Suspension is an often overlooked but very crucial part of your car. Think about it. Every time you drive your car, the ride is cushioned by your suspension. For many people, the stock suspension on your vehicle is adequate for the daily slog to and from work. But for others, the enthusiasts (which, if you’re taking the time to read this post, probably means you), no stock suspension is good enough, even if it’s the factory sport suspension. Tracking the car or tackling your favorite section of windy road will highlight the deficiencies in the stock suspension. This blog article will cover the basics of suspension, why you may want to replace it, and some of the aftermarket options. Note: This article is meant to simply give you an overview of suspensions (I will uncover the topic in more detail in the future).
When we talk about suspension, what do we mean? Oftentimes (I would argue in 95% of all situations), we’re talking about the shocks/struts and springs – the part that bounces up and down. You feel it every day and the stiffness (or lack thereof) will have a big impact on the ride quality of the car. Some people find the stock suspension to just not be stiff or responsive enough, and upgrade to something that suits their needs better. Others may be in a situation where the factory shocks are failing and they use this opportunity to upgrade. The first case is self-explanatory but the second may be harder to determine. Does your car bounce up and down over and over again after you hit a small bump or undulation in the road? If so, it’s likely that your shocks need to be replaced. 99% of the time, your shocks will be the part of the suspension that fails (the springs are steel, and do not fail under most circumstances).
Besides failures, why else do most people want to upgrade the suspension? I mean, what are we looking for that the stock suspension doesn’t already offer? Here’s a quick list:
- Less body roll, brake dive and acceleration pitch for a more stable ride quality
- A lower center of gravity for better handling (usually ~2″ lower than stock)
- Reduction of the wheel gap (which is often adjustable) for a better visual appearance (because we’re all vain at heart)
- Improvement of the response of the car through adjustable dampening (the rate at which the shock rebounds after a bump)
- Reduce understeer through spring rates (and Audi’s are notorious for understeer)
So now that you’ve determined you want/need to replace your suspension, what should you spend your hard-earned money on? You have several options:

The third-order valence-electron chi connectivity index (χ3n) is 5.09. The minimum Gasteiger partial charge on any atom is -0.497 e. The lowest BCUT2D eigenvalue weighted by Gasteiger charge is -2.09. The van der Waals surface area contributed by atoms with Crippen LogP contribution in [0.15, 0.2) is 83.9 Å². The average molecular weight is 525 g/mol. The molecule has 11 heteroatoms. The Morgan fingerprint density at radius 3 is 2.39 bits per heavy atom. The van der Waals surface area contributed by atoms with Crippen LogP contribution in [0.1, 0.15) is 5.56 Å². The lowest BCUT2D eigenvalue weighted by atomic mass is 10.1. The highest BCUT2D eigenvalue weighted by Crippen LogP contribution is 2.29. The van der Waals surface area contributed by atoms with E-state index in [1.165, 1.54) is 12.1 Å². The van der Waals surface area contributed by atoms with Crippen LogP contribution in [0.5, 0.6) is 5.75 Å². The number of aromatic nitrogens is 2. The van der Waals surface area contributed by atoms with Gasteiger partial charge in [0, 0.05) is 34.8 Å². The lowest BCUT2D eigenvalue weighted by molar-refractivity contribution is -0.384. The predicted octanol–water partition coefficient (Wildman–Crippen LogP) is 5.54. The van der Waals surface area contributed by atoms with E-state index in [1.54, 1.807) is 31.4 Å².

New OEM Shocks
If you were happy with the ride of the car when the suspension worked, you may want to just replace the old shocks with a new set of OEM shocks. This is perfectly fine, and the car will drive the same as when it was new.
Those who want a slight performance upgrade while retaining the OEM springs (and ride height, which is the distance from the ground to the fender) may want to replace the worn-out shocks with new aftermarket replacement shocks from Koni or Bilstein. This will give a slightly stiffer ride, but it will still be very compliant and comfortable for everyday driving.
Aftermarket Spring/Shock Kit
This is the next step up from just replacing the shocks. Adding in springs will put a spring in your car’s step. It will be a little more responsive than stock, and will likely be a little lower as well. Lowering it will lower the center of gravity for better handling. When paired properly, such as a Koni FSD/H&R Kit, upgraded springs and shocks can be a good bang for your buck. The downside is that the ride height is fixed, so there is no adjustability.
Coilovers are the ultimate upgrade in regards to suspension. They feature adjustable ride height so that you can tailor the stance to your liking, and some feature adjustable dampening so that you can tweak the rebound to your preferences. Most coilovers also have a stainless steel body so they don’t seize up in the winter (if you live in a climate with salt). Within the context of coilover suspensions, there are many different levels. Basic coilovers will offer adjustable ride height and a spring rate a bit stiffer than stock (~500# front, ~600# rear) for about $1200. Mid-range coilovers will offer adjustable ride height with adjustable dampening for $1800-2400. These also have stiffer spring rates in the 700# and 800# (F/R) range. Top tier coilovers will have remote reservoirs on top of the full adjustability, and will likely offer a vast range of spring rate so that the car can be custom tailored to your preference.
While this description was long, it barely scrapes the surface of upgraded suspensions. In future articles, we’ll talk about sway bars, control arms, and other suspension components and how they all work together. In the meantime, this should give you a general overview of the world of suspensions and why people upgrade from stock setups. Enjoy!